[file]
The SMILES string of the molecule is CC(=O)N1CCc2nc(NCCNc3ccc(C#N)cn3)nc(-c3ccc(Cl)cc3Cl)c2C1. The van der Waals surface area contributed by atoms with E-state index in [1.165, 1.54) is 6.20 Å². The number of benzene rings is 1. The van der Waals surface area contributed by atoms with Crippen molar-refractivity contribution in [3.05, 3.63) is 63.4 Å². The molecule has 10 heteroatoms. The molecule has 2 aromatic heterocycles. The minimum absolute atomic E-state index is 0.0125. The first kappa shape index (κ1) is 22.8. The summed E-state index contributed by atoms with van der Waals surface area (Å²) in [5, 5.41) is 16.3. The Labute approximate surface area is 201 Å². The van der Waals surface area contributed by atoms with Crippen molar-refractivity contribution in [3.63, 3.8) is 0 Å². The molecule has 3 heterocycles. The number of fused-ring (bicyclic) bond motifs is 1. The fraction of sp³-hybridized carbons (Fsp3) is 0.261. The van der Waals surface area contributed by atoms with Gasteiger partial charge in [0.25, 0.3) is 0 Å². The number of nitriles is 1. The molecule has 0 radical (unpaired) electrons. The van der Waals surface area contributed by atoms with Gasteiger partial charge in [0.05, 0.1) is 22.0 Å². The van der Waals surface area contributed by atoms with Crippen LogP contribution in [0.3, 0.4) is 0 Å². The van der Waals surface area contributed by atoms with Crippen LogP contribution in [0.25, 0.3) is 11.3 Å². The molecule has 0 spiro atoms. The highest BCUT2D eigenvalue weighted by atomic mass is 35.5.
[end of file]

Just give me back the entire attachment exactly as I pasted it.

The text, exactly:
The SMILES string of the molecule is CC(=O)N1CCc2nc(NCCNc3ccc(C#N)cn3)nc(-c3ccc(Cl)cc3Cl)c2C1. The van der Waals surface area contributed by atoms with E-state index in [1.165, 1.54) is 6.20 Å². The number of benzene rings is 1. The van der Waals surface area contributed by atoms with Crippen molar-refractivity contribution in [3.05, 3.63) is 63.4 Å². The molecule has 10 heteroatoms. The molecule has 2 aromatic heterocycles. The minimum absolute atomic E-state index is 0.0125. The first kappa shape index (κ1) is 22.8. The summed E-state index contributed by atoms with van der Waals surface area (Å²) in [5, 5.41) is 16.3. The Labute approximate surface area is 201 Å². The van der Waals surface area contributed by atoms with Crippen molar-refractivity contribution in [3.63, 3.8) is 0 Å². The molecule has 3 heterocycles. The number of fused-ring (bicyclic) bond motifs is 1. The fraction of sp³-hybridized carbons (Fsp3) is 0.261. The van der Waals surface area contributed by atoms with Gasteiger partial charge in [0.25, 0.3) is 0 Å². The number of nitriles is 1. The molecule has 0 radical (unpaired) electrons. The van der Waals surface area contributed by atoms with Gasteiger partial charge in [0.05, 0.1) is 22.0 Å². The van der Waals surface area contributed by atoms with Crippen LogP contribution in [0.3, 0.4) is 0 Å². The van der Waals surface area contributed by atoms with Crippen LogP contribution in [0.25, 0.3) is 11.3 Å². The molecule has 0 spiro atoms. The highest BCUT2D eigenvalue weighted by atomic mass is 35.5.